The functional role of the Bacillus stearothermophilus 50S ribosomal protein B-L3 (probably homologous to the Escherichia coli protein L2) was examined by chemical modification. The complex [B-L3-23S RNA] was photooxidized in the presence of rose bengal and the modified protein incorporated by reconstitution into 50S ribosomal subunits containing all other unmodified components. Particles containing photooxidized B-L3 are defective in several functional assays, including (1) poly(U)-directed poly(Phe) synthesis, (2) peptidyltransferase activity, (3) ability to associate with a [30S-poly(U)-Phe-tRNA] complex, and (4) binding of elongation factor G and GTP. The rates of loss of the partial functional activities during photooxidation of B-L3 indicate that at least two independent inactivating events are occurring, a faster one, involving oxidation of one or more histidine residues, affecting peptidyltransferase and subunit association activities and a slower one affecting EF-G binding. Therefore the protein B-L3 has one or more histidine residues which are essential for peptidyltransferase and subunit association, and another residue which is essential for EF-G-GTP binding. B-L3 may be the ribosomal peptidyltransferase protein, or a part of the active site, and may contribute functional groups to the other active sites as well.

Baccanari, D., A. Phillips, S. Smith, D. Sinski, and J. Burchall, "Purification and properties of Escherichia coli dihydrofolate reductase.", Biochemistry, vol. 14, issue 24, pp. 5267-73, 1975 Dec 2. Abstract

Dihydrofolate reductase has been purified 40-fold to apparent homogeneity from a trimethoprim-resistant strain of Escherichia coli (RT 500) using a procedure that includes methotrexate affinity column chromatography. Determinations of the molecular weight of the enzyme based on its amino acid composition, sedimentation velocity, and sodium dodecyl sulfate gel electrophoresis gave values of 17680, 17470 and 18300, respectively. An aggregated form of the enzyme with a low specific activity can be separated from the monomer by gel filtration; treatment of the aggregate with mercaptoethanol or dithiothreitol results in an increase in enzymic activity and a regeneration of the monomer. Also, multiple molecular forms of the monomer have been detected by polyacrylamide gel electrophoresis. The unresolved enzyme exhibits two pH optima (pH 4.5 and pH 7.0) with dihydrofolate as a substrate. Highest activities are observed in buffers containing large organic cations. In 100 mM imidazolium chloride (pH 7), the specific activity is 47 mumol of dihydrofolate reduced per min per mg at 30 degrees. Folic acid also serves as a substrate with a single pH optimum of pH 4.5. At this pH the Km for folate is 16 muM, and the Vmax is 1/1000 of the rate observed with dihydrofolate as the substrate. Monovalent cations (Na+, K+, Rb+, and Cs+) inhibit dihydrofolate reductase; at a given ionic strength the degree of inhibition is a function of the ionic radius of the cation. Divalent cations are more potent inhibitors; the I50 of BaCl2 is 250 muM, as compared to 125 mM for KCl. Anions neither inhibit nor activate the enzyme.

Goss, D. J., L. J. Parkhurst, and H. Görisch, "Kinetic light scattering studies on the dissociation of hemoglobin from Lumbricus terrestris.", Biochemistry, vol. 14, issue 25, pp. 5461-4, 1975 Dec 16. Abstract

The kinetics of the pH-induced dissociation of the 3 X 10(6) mol wt hemoglobin from Lumbricus terrestris (the earthworm) have been studied in a light-scattering stopped-flow apparatus. The ligand dependent dissociation data were fit well by a simple sequential model. The data for CO and oxyhemoglobin are consistent with Hb12 leads to 2Hb6 leads to 12Hb. Methemoglobin at pH 7 appears to be hexameric and the dissociation is consistent with the model: Hb6 leads to 6Hb. In a sequential decay scheme for which light-scattering changes are monitored, the relative amounts of rapid and slow phase are determined by the rate constants as well as the molecular weights of intermediate species. Assignment of the hexameric intermediate is supported by an investigation of the sensitivity of the theoretical kinetic curves to the molecular weights of the intermediates. This assignment is further supported by the following: (1) the same model will fit the data for oxy- and CO-hemoglobin at all three temperatures (a 24-29-fold variation in rate constants), (2) evidence from electron microscopy shows hexameric forms, and (3) methemoglobin is apparently stable as a hexamer at pH 7. When CO replaces O2 as the ligand, the dissociation rate increases by a factor of four. The met is about 20 times faster than the initial oxyhemoglobin dissociation rate, but perhaps more relevant for comparing dissociation of the hexamer, the met rate was respectively 100 times and 500 times faster than that for the assumed hexameric forms of CO- and oxy-hemoglobin. The activation energies for the dodecamer to hexamer dissociation and for the dissociation of the hexamer to smaller forms were about 30 kcal/mol for oxy-, CO-, and methemoglobin.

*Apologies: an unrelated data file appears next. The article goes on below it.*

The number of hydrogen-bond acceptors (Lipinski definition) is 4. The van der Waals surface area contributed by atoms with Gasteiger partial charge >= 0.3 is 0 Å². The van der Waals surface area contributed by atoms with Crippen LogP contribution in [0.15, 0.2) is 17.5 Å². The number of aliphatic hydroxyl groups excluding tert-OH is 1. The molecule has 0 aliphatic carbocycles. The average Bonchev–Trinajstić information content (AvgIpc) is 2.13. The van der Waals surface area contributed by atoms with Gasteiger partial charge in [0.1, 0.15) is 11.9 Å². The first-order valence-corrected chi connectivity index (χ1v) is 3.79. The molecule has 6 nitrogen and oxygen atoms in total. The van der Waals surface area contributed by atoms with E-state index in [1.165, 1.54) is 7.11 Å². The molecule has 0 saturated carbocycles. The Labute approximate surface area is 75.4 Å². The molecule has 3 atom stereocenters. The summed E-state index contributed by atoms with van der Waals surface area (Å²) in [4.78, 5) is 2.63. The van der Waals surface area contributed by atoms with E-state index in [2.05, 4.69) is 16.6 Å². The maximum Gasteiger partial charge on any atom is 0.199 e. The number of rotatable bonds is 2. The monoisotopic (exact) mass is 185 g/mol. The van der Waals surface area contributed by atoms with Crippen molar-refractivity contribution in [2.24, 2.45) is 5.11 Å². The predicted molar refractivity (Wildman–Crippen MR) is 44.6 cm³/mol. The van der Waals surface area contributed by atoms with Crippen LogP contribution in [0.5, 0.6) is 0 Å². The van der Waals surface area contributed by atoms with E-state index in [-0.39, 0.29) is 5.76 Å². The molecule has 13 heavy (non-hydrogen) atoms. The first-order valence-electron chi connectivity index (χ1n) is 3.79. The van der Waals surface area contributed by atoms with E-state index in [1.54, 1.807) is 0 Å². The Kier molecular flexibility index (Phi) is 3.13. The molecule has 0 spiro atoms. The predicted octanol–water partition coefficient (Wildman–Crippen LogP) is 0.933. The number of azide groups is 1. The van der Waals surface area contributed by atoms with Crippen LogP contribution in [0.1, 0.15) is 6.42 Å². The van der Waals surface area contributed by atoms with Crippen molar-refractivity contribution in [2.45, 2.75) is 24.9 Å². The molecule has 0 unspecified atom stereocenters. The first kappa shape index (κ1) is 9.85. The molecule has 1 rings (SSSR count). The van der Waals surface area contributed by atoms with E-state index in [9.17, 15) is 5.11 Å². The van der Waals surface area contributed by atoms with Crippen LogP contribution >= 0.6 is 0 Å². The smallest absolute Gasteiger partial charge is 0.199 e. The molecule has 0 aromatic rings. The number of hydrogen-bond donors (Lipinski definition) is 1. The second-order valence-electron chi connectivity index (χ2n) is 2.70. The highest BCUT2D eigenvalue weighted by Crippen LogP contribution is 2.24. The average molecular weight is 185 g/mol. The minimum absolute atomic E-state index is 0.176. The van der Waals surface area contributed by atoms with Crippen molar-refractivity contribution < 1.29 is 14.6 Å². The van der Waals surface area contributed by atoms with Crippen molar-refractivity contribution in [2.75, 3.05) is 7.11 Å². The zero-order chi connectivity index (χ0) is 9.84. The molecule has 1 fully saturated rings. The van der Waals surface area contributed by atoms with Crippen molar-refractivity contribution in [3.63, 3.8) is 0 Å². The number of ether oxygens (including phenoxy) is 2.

Jallon, J. M., Y. Risler, and M. Iwatsubo, "Beef liver L-Glutamate dehydrogenase mechanism: presteady state study of the catalytic reduction of 2.oxoglutarate by NADPH.", Biochemical and biophysical research communications, vol. 67, issue 4, pp. 1527-36, 1975 Dec 15. Abstract
n/a
Asakura, T., K. Adachi, M. Shapiro, S. Friedman, and E. Schwartz, "Mechanical precipitation of hemoglobin köln.", Biochimica et biophysica acta, vol. 412, issue 2, pp. 197-201, 1975 Dec 15. Abstract

Hb Köln (beta 98 Val leads to Met) was found to precipitate rapidly during mechanical shaking. The rate of precipitation of Hb Köln is 5-6 times faster than that of Hb S. The kinetics of precipitation of the patient's hemolysate, which is a mixture of Hb Köln and Hb A, showed a biphasic curve indicating that Hb Köln precipitates independently from Hb A. The instability of Hb Köln may be attributed to the conformational change in the vicinity of heme. The mechanical shaking may be used as a new method for detection and quantitation of hemoglobin Köln and other unstable hemoglobins.

Moroi, K., and T. Sato, "Comparison between procaine and isocarboxazid metabolism in vitro by a liver microsomal amidase-esterase.", Biochemical pharmacology, vol. 24, issue 16, pp. 1517-21, 1975 Aug 15. Abstract
n/a
Anderson, T. R., and T. A. Slotkin, "Maturation of the adrenal medulla--IV. Effects of morphine.", Biochemical pharmacology, vol. 24, issue 16, pp. 1469-74, 1975 Aug 15. Abstract
n/a
Jolly, R. D., K. G. Thompson, and B. G. Winchester, "Bovine mannosidosis--a model lysosomal storage disease.", Birth defects original article series, vol. 11, issue 6, pp. 273-8, 1975. Abstract
n/a
Tourism